Otaku USA Magazine
Space Sheriff Gavan: The Movie

Tokusatsu is, if anything, a genre of extremes. At its best, it’s basically live-action anime as the 12-year-old boy in us remembers it, full of cool vehicles, explosions, and gratuitously convoluted storylines full of cool-sounding buzzwords that boil down to a simple framework. At its worst, one cold still gets cool suits. It’s not so nice when the extremes are “awake” and “asleep.”

Space Sheriff Gavan: The Movie is the 30th anniversary resurrection of the 1982 TV series of the same name. I have to admit I haven’t watched the original series outside of the first episode (with apologies to resident tokusatsu expert Mike Dent as he winces in pain), but things in this film open promisingly enough. A young Itsuki (Yukari Taki) flashes back to good times with her childhood friends, Touya (Takuya Nagaoka) and Geki (Yuma Ishigaki), who both happened to be declared lost in the same space accident. Memories of good times are cut short though by an evil alien baddy literally tearing holes and giving the office a fresh red coating. After witnessing the increasingly sanitized Kamen Rider series, the inclusion of actual blood, let alone actual blood in the first five minutes of the movie, brought hopes up.

Then our heroine Itsuki is, of course, saved at the last minute by a man in a sweet metallic suit – Gavan, our titular hero! With the decidedly retro music, the use of smash-zooms and highlighting action with repetitive cuts, it would be easy to think that the rest will be a non-stop assault of throwback awesome, especially coming on the heels of his well-received split-billing with Gokaiger earlier this year. It would be easy – but it would also be dead wrong.

Sadly, after the strong opening, the film gets bogged down in the particulars of its drama. That’s not to say that it’s all terrible – on paper, at least. Basically, it turns out that Gavan is none other than Geki, who was miraculously saved from his accident, unbeknownst to everyone, by the Space Police. However, he is actually merely training to be the successor to Gavan – heroic enough to be given a reluctant permission to use the name, but not man enough to truly own it. 

With the evil alien threat of Don Horror, thought to have been destroyed in the original, back again to wreck havoc with his recreated Space Mafia, Geki has to prove himself worthy. Fortunately, the true Gavan, Retsu Ichijouji (Kenji Ohba, reprising his role from the original), has got his back. Unfortunately, between this sandwich of reasonable coming-of-age tale and hardcore action, you have to slog through a literal snooze-fest of hackneyed “childhood friend” J-drama.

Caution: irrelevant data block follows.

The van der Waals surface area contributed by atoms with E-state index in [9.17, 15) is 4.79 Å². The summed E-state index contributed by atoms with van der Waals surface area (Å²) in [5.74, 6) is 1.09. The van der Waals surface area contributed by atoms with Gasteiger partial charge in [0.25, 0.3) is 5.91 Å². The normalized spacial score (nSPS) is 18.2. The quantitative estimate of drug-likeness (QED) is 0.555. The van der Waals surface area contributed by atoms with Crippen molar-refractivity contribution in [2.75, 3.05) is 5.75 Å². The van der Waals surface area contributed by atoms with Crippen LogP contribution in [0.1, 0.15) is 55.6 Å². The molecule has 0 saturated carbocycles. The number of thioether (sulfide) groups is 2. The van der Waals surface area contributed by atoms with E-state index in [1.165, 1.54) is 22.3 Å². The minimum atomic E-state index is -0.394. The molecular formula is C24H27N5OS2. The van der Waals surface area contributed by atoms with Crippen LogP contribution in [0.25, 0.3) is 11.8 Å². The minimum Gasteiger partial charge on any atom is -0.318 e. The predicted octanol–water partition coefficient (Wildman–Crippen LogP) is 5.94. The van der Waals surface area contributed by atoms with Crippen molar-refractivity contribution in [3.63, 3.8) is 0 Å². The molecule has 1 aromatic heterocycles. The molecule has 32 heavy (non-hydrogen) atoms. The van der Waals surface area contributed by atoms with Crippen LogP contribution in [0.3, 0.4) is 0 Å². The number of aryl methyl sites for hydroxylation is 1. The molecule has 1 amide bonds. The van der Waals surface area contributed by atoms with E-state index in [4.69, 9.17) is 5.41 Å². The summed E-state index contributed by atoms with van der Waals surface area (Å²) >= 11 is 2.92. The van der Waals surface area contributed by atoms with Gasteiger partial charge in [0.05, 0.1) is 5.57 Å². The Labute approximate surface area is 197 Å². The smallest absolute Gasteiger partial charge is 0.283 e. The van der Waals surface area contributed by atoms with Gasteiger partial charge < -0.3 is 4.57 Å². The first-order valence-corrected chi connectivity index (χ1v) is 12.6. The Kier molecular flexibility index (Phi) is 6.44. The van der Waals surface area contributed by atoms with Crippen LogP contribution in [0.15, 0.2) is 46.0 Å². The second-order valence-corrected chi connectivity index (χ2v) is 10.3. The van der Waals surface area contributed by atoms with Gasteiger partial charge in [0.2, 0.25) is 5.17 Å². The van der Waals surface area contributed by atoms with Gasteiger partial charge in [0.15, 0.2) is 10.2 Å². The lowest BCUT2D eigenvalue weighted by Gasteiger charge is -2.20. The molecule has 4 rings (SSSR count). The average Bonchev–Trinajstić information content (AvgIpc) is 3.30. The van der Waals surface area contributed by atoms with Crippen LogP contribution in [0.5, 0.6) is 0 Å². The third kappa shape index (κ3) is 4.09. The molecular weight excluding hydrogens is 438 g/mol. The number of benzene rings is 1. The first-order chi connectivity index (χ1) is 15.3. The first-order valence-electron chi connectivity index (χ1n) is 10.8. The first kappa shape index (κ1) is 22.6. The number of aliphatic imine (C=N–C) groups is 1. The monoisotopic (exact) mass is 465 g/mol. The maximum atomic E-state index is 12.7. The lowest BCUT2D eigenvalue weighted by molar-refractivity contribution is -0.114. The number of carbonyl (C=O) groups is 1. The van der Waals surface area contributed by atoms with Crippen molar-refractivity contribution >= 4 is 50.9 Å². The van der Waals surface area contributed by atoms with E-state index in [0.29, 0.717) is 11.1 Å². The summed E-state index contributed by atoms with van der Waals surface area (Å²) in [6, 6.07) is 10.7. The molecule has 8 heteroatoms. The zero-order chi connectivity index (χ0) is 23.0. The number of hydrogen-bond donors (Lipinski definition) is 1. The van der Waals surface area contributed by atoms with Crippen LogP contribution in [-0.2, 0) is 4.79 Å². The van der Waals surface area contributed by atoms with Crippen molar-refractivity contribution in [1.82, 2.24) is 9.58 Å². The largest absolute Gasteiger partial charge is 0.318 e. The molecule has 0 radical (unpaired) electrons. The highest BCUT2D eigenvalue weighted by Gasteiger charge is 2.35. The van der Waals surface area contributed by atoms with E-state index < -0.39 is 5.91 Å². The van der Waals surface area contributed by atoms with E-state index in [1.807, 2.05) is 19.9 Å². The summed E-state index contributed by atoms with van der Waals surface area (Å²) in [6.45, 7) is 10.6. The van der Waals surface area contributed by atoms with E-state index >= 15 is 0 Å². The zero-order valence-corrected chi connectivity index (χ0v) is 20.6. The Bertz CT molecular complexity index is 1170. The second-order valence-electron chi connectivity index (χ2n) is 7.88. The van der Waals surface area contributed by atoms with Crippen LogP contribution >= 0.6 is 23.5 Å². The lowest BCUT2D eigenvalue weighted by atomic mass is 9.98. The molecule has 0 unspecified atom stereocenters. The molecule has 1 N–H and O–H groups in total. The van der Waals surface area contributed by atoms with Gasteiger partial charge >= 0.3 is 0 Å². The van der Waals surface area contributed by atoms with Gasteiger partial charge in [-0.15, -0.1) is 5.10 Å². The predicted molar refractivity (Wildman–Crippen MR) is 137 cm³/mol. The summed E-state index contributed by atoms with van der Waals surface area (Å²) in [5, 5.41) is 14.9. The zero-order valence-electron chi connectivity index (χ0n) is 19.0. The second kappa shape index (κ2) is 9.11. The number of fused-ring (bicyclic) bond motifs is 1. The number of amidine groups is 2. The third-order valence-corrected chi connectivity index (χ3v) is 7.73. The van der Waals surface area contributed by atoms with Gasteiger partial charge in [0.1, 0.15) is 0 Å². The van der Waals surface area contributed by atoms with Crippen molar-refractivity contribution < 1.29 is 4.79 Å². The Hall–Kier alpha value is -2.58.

With ticket prices exceeding $20 to just get permission to sit your keister on a seat to watch a movie, it takes a special kind of cinematic chloroform to make one decide that a trip to the sandman is worth more than the potential of watching a superman kick ass. And that’s the problem with the first half of the film – there just isn’t enough actually happening to maintain interest. The real identity of Don Horror, despite the pitiful attempts to play it as a mystery, is obvious to anyone who was paying attention to my pithy plot summary in the  previous paragraph.  It’s nice that director Osamu Kaneda tried to give the action some emotional resonance, but resorting to cliches resulted in tears of boredom, not ones of empathy.

Fortunately, once Kenji Ohba enters the picture, the film gains a sudden new lease on life. He literally knocks sense into everything and, at the risk of spoilers, the film becomes actually fun to watch as both Gavans, old and new, are made to work together against the forces of Don Horror’s Space Mafia (man, that’s so cool to write out – I love tokusatsu). The scene is played for laughs, but they are laughs that genuinely work. Ohba and Ishigaki come across a father and son who have finally found their bond in a love of delivering righteous justice, and seeing their interplay will bring a smile to all but the most cynical of souls. One could argue about the internal logic of Retsu saying, “it’s been thirty years since I’ve done this,” but it’s a truly soulful moment in a movie that too often tries to shoehorn them in, and be damned if anyone is going to argue with it.

So, is Gavan The Movie worth watching? The first episode of the Gavan TV series featured no less than a space station getting worked over, a city being bombarded by weird, creepy-as-hell aliens, dog fights with said aliens, bad guys with machetes getting those machetes thrown back at them and yes, Gavan’s sweet metal suit kicking ass. Those new to the franchise would probably be best advised to just go straight to the TV show to get the goods in a much more efficient and meaty package. Those old fans looking to see Retsu yell “LAZER BLADE” one more time might find something to see. Either way, be advised to keep your finger firmly over the fast-forward button.

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